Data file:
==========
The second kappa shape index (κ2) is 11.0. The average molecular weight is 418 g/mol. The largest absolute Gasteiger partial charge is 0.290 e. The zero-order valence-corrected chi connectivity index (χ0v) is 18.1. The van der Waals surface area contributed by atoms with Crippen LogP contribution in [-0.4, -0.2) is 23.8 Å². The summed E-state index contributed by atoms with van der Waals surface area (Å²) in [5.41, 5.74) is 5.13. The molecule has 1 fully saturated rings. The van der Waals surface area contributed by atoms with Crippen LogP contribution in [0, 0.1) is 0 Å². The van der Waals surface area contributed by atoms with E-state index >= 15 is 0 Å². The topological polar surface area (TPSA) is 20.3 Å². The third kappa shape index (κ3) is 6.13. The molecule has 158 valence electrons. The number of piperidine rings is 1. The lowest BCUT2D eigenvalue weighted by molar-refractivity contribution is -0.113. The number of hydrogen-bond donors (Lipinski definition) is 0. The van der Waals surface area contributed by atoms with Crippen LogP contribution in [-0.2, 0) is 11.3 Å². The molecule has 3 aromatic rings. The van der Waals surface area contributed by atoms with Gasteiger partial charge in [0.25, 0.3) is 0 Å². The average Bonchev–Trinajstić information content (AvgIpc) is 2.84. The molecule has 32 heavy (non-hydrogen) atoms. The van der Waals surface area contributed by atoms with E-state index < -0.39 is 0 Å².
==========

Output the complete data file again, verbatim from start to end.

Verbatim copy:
The second kappa shape index (κ2) is 11.0. The average molecular weight is 418 g/mol. The largest absolute Gasteiger partial charge is 0.290 e. The zero-order valence-corrected chi connectivity index (χ0v) is 18.1. The van der Waals surface area contributed by atoms with Crippen LogP contribution in [-0.4, -0.2) is 23.8 Å². The summed E-state index contributed by atoms with van der Waals surface area (Å²) in [5.41, 5.74) is 5.13. The molecule has 1 fully saturated rings. The van der Waals surface area contributed by atoms with Crippen LogP contribution in [0, 0.1) is 0 Å². The van der Waals surface area contributed by atoms with E-state index >= 15 is 0 Å². The topological polar surface area (TPSA) is 20.3 Å². The third kappa shape index (κ3) is 6.13. The molecule has 158 valence electrons. The number of piperidine rings is 1. The lowest BCUT2D eigenvalue weighted by molar-refractivity contribution is -0.113. The number of hydrogen-bond donors (Lipinski definition) is 0. The van der Waals surface area contributed by atoms with Crippen LogP contribution in [-0.2, 0) is 11.3 Å². The molecule has 3 aromatic rings. The van der Waals surface area contributed by atoms with Gasteiger partial charge in [0.25, 0.3) is 0 Å². The average Bonchev–Trinajstić information content (AvgIpc) is 2.84. The molecule has 32 heavy (non-hydrogen) atoms. The van der Waals surface area contributed by atoms with E-state index < -0.39 is 0 Å².